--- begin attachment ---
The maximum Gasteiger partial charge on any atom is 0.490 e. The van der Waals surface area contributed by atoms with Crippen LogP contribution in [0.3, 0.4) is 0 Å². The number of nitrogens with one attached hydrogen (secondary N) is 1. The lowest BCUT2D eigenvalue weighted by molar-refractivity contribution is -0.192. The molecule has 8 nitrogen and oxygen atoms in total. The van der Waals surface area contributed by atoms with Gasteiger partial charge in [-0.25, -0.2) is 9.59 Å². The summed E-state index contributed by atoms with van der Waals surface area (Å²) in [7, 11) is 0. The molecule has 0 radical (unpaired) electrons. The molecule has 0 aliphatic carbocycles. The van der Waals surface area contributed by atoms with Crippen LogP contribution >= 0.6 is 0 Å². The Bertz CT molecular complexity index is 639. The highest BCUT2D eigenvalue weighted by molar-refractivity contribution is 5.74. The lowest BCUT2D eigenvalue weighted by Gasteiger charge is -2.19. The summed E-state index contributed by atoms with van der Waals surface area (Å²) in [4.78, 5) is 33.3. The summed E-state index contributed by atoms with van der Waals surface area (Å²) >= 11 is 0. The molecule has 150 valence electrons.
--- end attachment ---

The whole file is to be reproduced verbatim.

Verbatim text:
The maximum Gasteiger partial charge on any atom is 0.490 e. The van der Waals surface area contributed by atoms with Crippen LogP contribution in [0.3, 0.4) is 0 Å². The number of nitrogens with one attached hydrogen (secondary N) is 1. The lowest BCUT2D eigenvalue weighted by molar-refractivity contribution is -0.192. The molecule has 8 nitrogen and oxygen atoms in total. The van der Waals surface area contributed by atoms with Gasteiger partial charge in [-0.25, -0.2) is 9.59 Å². The summed E-state index contributed by atoms with van der Waals surface area (Å²) in [7, 11) is 0. The molecule has 0 radical (unpaired) electrons. The molecule has 0 aliphatic carbocycles. The van der Waals surface area contributed by atoms with Crippen LogP contribution >= 0.6 is 0 Å². The Bertz CT molecular complexity index is 639. The highest BCUT2D eigenvalue weighted by molar-refractivity contribution is 5.74. The lowest BCUT2D eigenvalue weighted by Gasteiger charge is -2.19. The summed E-state index contributed by atoms with van der Waals surface area (Å²) in [4.78, 5) is 33.3. The summed E-state index contributed by atoms with van der Waals surface area (Å²) >= 11 is 0. The molecule has 150 valence electrons.